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Top 5 Blog Posts in 2013


These are the highest viewed blog posts from Doctrine On Tap this year. It’s always interesting for me to see lists like these, because they’re usually not the blog posts I would have chosen to be popular! Sometimes posts you work hard on and have high hopes for bomb, while the more impulsive posts strike a nerve. I can probably guess why some resonated with people more–the last two have to do with my pastor’s daughter, Daisy Love. A lot of us were blogging then. The first two deal with calling and purpose, which I imagine hits a felt need in us all. But who knows? Sometimes a post shows up in someone’s reader at the right moment. But without further ado, here are my top five most viewed blog posts of 2013.

Starting the list at #5, this post is about God’s calling. More specifically his timing, which is like a two-dollar bill: hard to find.

Impulsive Callings: The what may not include the when

#4 is for those of you who dream.

3 biblical ways to dream big

I was surprised that this one made the list. People must be very interested in the ins and outs of Bible translation! Or maybe they were frustrated because I wasn’t using the ESV in sermons. Anyhow, this clocked in at #3

Why I use HCSB for preaching and devotion

I wrote #2 on the list after Daisy Love’s memorial. It was about my last interaction with her–one I’ll never forget.

Daisy Love and the magic eraser

I wrote this blog after seeing my pastor grieve over his daughter through three rounds of cancer, and again when she passed away. In the midst of that, there were thousands around the world who grieved with him, and prayed for him. But not everyone was sensitive or compassionate. I wrote this blog after observing some of the worst responses to cancer. Apparently it struck a nerve with a few people, because it is not only the most viewed blog post of 2013, but the most viewed post of all time

5 wrong ways to comfort hurting people


Do you blog? What are some of your top posts? Or if you don’t blog, what are some of the best that you’ve read this year?

What cities and social networks have in common

I recently spent seven days in New York City with my wife. We went through an entire week without having a real conversation with anyone, though we often tried. The subways of an urban sprawl are always particularly humorous to me—you are literally shoulder-to-shoulder, but no one looks up, no one speaks, and there is even an unspoken rule that making prolonged eye contact with anyone on a train is creepy. Even the social constructs keep us in isolation! The irony of a metropolitan city, it’s been said, is that you can be surrounded by millions of people, and still feel lonely.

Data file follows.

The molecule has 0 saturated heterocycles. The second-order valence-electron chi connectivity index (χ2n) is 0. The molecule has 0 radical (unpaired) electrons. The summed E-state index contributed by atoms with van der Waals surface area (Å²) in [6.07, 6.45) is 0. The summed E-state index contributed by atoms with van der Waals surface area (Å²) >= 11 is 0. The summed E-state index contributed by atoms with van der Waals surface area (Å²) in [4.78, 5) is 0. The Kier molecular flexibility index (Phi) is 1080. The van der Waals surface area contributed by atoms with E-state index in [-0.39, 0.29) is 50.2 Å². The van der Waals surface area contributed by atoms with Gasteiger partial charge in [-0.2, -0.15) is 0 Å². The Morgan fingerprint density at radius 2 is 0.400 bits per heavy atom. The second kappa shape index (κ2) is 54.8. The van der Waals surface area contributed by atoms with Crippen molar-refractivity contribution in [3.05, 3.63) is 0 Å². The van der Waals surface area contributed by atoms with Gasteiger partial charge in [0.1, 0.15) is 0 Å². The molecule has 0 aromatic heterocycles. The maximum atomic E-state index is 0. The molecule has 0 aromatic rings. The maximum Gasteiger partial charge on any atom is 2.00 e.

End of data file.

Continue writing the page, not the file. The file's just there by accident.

The same is true with social media sites, such as Facebook, Twitter, and even blogs like this. The noticeable difference with social media, however, is the lack of face time. Your 600+ “friends” can fool you into feeling well connected, but without any real human contact, aren’t you just walking into the subway with your head down?

What do you think… does social media help our generation connect or further isolate us?

Age of Accountability

We live in an era that demands just decision-making. We’re in an age where the weak can speak up on occasion. And the world is asking a lot of questions about…well, stuff that never used to get questioned.

Look at some of the biggest events on the web this year.

  • Cairo, Egypt. In January 2011, an uprising begins to form which results in the ousting of a President (Hosni Mubarak), an unprecedented outcome in thousands of years of Egyptian civilization.
  • Occupy Wall Street. People get inspired by what happens in Egypt and begin to protest the richest in the nation, arguing that the rest of the American population must have a voice in the direction of the country.
  • Penn State. No one saw this coming…well, except for a few whose careers are now over, as well as the lives ruined.

In each of these recent implosions, a person, corporation, or company is being made accountable, after being fueled by a firestorm of social media.

For example…

Without arguing whether the results or methods of these outbursts are right, I do want to call attention to the organizational power of social media to bring people to a new level of accountability.

I’ve already remarked on ways social media can aid a Christian being on mission.

Are there any ways we can redeem the powerful influence of social media? Should we even try?

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